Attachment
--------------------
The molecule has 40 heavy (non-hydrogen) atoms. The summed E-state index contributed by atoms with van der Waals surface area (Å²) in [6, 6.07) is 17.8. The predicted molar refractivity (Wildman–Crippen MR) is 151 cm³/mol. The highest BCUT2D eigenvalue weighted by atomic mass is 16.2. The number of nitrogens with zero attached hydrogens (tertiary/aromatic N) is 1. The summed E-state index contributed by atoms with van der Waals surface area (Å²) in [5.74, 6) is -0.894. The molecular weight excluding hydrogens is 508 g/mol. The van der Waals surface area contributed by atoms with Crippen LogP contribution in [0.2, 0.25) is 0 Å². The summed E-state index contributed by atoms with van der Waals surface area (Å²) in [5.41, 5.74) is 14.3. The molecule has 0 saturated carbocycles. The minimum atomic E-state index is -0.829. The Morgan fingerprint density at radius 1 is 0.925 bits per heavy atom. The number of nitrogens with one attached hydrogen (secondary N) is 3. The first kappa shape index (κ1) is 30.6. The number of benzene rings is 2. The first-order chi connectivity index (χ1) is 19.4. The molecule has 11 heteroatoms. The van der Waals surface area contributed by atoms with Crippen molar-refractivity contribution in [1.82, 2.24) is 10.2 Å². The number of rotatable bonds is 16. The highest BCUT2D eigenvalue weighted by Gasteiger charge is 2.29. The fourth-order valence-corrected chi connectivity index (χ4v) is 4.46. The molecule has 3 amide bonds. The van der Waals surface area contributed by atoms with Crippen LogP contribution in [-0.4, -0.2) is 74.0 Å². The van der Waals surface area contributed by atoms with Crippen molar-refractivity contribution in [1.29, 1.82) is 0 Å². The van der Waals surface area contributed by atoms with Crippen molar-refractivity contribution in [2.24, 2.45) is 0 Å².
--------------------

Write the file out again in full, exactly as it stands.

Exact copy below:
The molecule has 40 heavy (non-hydrogen) atoms. The summed E-state index contributed by atoms with van der Waals surface area (Å²) in [6, 6.07) is 17.8. The predicted molar refractivity (Wildman–Crippen MR) is 151 cm³/mol. The highest BCUT2D eigenvalue weighted by atomic mass is 16.2. The number of nitrogens with zero attached hydrogens (tertiary/aromatic N) is 1. The summed E-state index contributed by atoms with van der Waals surface area (Å²) in [5.74, 6) is -0.894. The molecular weight excluding hydrogens is 508 g/mol. The van der Waals surface area contributed by atoms with Crippen LogP contribution in [0.2, 0.25) is 0 Å². The summed E-state index contributed by atoms with van der Waals surface area (Å²) in [5.41, 5.74) is 14.3. The molecule has 0 saturated carbocycles. The minimum atomic E-state index is -0.829. The Morgan fingerprint density at radius 1 is 0.925 bits per heavy atom. The number of nitrogens with one attached hydrogen (secondary N) is 3. The first kappa shape index (κ1) is 30.6. The number of benzene rings is 2. The first-order chi connectivity index (χ1) is 19.4. The molecule has 11 heteroatoms. The van der Waals surface area contributed by atoms with Crippen molar-refractivity contribution in [1.82, 2.24) is 10.2 Å². The number of rotatable bonds is 16. The highest BCUT2D eigenvalue weighted by Gasteiger charge is 2.29. The fourth-order valence-corrected chi connectivity index (χ4v) is 4.46. The molecule has 3 amide bonds. The van der Waals surface area contributed by atoms with Crippen LogP contribution in [-0.4, -0.2) is 74.0 Å². The van der Waals surface area contributed by atoms with Crippen molar-refractivity contribution in [1.29, 1.82) is 0 Å². The van der Waals surface area contributed by atoms with Crippen molar-refractivity contribution in [2.24, 2.45) is 0 Å².